Wednesday, March 14, 2012


Mofongo is a fried plantain-based dish from the island of Puerto Rico. It is generally made from fried green plantains (although fried yuca or breadfruit are possible) which is mashed together with broth, garlic, olive oil, and pork cracklings or bits of bacon. It is often filled with vegetables, chicken, crab, shrimp, or beef and is often served with fried meat and chicken broth soup. Mofongo relleno is mofongo stuffed with stewed beef, chicken or seafood, with stewed sauce poured over.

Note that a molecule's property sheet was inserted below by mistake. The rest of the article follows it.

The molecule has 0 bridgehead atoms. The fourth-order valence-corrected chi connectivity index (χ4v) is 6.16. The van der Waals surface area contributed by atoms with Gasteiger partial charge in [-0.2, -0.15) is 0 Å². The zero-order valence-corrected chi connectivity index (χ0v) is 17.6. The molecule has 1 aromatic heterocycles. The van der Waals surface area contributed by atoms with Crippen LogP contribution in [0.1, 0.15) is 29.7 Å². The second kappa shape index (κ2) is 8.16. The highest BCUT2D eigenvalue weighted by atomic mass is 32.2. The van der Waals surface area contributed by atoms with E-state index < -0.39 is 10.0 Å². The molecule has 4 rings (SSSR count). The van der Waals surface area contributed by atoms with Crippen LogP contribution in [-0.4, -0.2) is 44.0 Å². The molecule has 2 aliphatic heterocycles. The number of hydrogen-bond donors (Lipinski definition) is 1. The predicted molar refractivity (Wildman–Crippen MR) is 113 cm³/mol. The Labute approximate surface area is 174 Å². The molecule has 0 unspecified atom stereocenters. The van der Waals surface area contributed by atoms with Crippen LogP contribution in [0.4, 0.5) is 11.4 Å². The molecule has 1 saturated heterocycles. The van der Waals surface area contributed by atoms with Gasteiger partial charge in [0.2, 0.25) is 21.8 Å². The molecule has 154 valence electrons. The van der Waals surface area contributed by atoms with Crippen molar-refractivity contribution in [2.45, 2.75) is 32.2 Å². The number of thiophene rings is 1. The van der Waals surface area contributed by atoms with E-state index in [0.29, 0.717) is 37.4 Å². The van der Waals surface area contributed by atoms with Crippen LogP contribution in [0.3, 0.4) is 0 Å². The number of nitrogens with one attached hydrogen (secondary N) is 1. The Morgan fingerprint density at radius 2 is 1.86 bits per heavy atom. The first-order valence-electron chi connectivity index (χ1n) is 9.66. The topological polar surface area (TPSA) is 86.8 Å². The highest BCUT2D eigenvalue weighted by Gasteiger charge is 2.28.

A Dominican cookbook author says that mofongo in Dominican cuisine can be traced back to Puerto Rico but scholarship indicates the dish is ultimately of African origin and is a variant of a dish called "fufu" which is made from various starchy vegetables and was introduced to the Caribbean by Africans in the Spanish New World colonies such as the Dominican Republic, Cuba, and Puerto Rico. But unlike mofongo where unripened plantains are fried, then mashed, fufu is made of either green or semi-ripe plantain boiled then mashed.  Both fufu and mofongo are seasoned after the plantains are cooked and mashed.

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